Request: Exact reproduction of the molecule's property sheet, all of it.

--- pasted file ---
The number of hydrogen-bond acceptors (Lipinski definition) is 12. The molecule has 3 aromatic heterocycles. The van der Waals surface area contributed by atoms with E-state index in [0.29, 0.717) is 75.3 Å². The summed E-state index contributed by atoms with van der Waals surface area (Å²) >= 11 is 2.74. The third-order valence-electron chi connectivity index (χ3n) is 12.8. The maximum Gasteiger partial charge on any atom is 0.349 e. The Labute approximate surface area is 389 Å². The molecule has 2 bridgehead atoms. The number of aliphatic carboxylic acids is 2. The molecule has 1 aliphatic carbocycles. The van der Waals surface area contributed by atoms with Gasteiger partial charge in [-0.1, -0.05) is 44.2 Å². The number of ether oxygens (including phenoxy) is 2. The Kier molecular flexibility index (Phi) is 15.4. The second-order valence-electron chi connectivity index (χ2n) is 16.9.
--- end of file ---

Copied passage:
The number of hydrogen-bond acceptors (Lipinski definition) is 12. The molecule has 3 aromatic heterocycles. The van der Waals surface area contributed by atoms with E-state index in [0.29, 0.717) is 75.3 Å². The summed E-state index contributed by atoms with van der Waals surface area (Å²) >= 11 is 2.74. The third-order valence-electron chi connectivity index (χ3n) is 12.8. The maximum Gasteiger partial charge on any atom is 0.349 e. The Labute approximate surface area is 389 Å². The molecule has 2 bridgehead atoms. The number of aliphatic carboxylic acids is 2. The molecule has 1 aliphatic carbocycles. The van der Waals surface area contributed by atoms with Gasteiger partial charge in [-0.1, -0.05) is 44.2 Å². The number of ether oxygens (including phenoxy) is 2. The Kier molecular flexibility index (Phi) is 15.4. The second-order valence-electron chi connectivity index (χ2n) is 16.9.